Leading scientists expressed fears this week that the new Education Secretary and the Higher Education Minister could hamper science in the UK because of their controversial views on stem-cell research and global warming.
Ruth Kelly, the Education Secretary, who has responsibility for a £1 billion research budget, is a devout Roman Catholic and has firm pro-life views. She opposed motions on embryo research in Parliament and is reported to have told Tony Blair that she could never support stem-cell research.
Robin Lovell-Badge, head of developmental genetics at the National Institute of Medical Research, said: "I have just been in the US and seen how confused the situation is there. If someone as senior as Ruth Kelly is not going to favour stem-cell research, we will end up with a similarly schizophrenic system in this country. It is very worrying."
Kim Howells, who took over as Higher Education Minister three months ago, has also sparked controversy with his personal stance on climate change. The Times Higher has learnt that Dr Howells told a meeting of earth scientists in October that he had "mixed thoughts" about global warming.
Most of his comments to the Earth Science Education Forum about climate change have not been included in the department's official transcript of his speech, but senior sources who attended the meeting confirmed this week that he was sceptical of the widely held scientific belief that the emission of carbon dioxide contributes to global warming.
One senior scientist who heard the speech said: "He certainly raised doubts about all the messages coming out about global warming. He questioned the common view of the scientific community that it is a serious issue and is related to man's activity."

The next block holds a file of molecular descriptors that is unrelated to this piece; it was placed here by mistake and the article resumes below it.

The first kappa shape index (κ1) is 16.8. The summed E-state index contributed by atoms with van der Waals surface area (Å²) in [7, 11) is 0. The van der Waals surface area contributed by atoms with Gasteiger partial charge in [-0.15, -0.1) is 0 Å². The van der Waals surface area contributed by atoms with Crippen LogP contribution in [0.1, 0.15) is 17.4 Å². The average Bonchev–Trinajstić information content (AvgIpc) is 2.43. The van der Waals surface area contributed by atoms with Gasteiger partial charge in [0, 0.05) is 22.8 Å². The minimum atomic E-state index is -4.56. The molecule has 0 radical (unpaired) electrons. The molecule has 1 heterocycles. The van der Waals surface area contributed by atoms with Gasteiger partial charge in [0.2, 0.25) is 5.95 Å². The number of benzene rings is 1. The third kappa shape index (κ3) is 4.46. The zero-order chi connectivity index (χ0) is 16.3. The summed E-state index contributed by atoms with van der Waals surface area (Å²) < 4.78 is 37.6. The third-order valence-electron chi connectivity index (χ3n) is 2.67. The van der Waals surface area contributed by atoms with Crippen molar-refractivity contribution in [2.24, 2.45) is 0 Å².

Lord May of Oxford, president of the Royal Society, said: "Dr Howells will need to make clear his views on climate change." He added: "The scientific community would be somewhat alarmed if the Minister for Higher Education with responsibility for science disagrees with the overwhelming scientific evidence on climate change, not to mention with his own Government's stance."
Nancy Rothwell, Medical Research Council research professor and vice-president for research at Manchester University, said that it would worry her "a great deal" if ministers were anti stem-cell research or sought to downgrade the significance of global warming.
She said: "The views of ministers in the DFES (Department for Education and Skills) do matter as they are responsible for training the next generation of scientists. You can't have a higher education policy that is at odds with the Government's science policy."
Robert Key, the Shadow Science Minister, said: "The moral judgements that individual ministers make for religious reasons are deeply held and will influence their decisions. This is going to be a real challenge for Ruth Kelly."
Lord Winston, professor of fertility studies at Imperial College London, said: "I think it is rather good that ministers should have strongly held ethical views." But he added: "I find it extraordinary that any Government minister can have a personal view on global warming one way or the other without any scientific expertise."
A DFES spokeswoman said: "Ms Kelly set out her strategic priorities on Friday. She's not going to get into detailed policy debates at this stage - that applies to all policy."
She added that Dr Howells had made his commitment to the Government's policies on sustainable development education clear during the earth science conference. She said Dr Howells had told delegates: "Although there are conflicting arguments about how close we are to oblivion, I think there's common ground on the need for changes to be made in our approach to natural resources."
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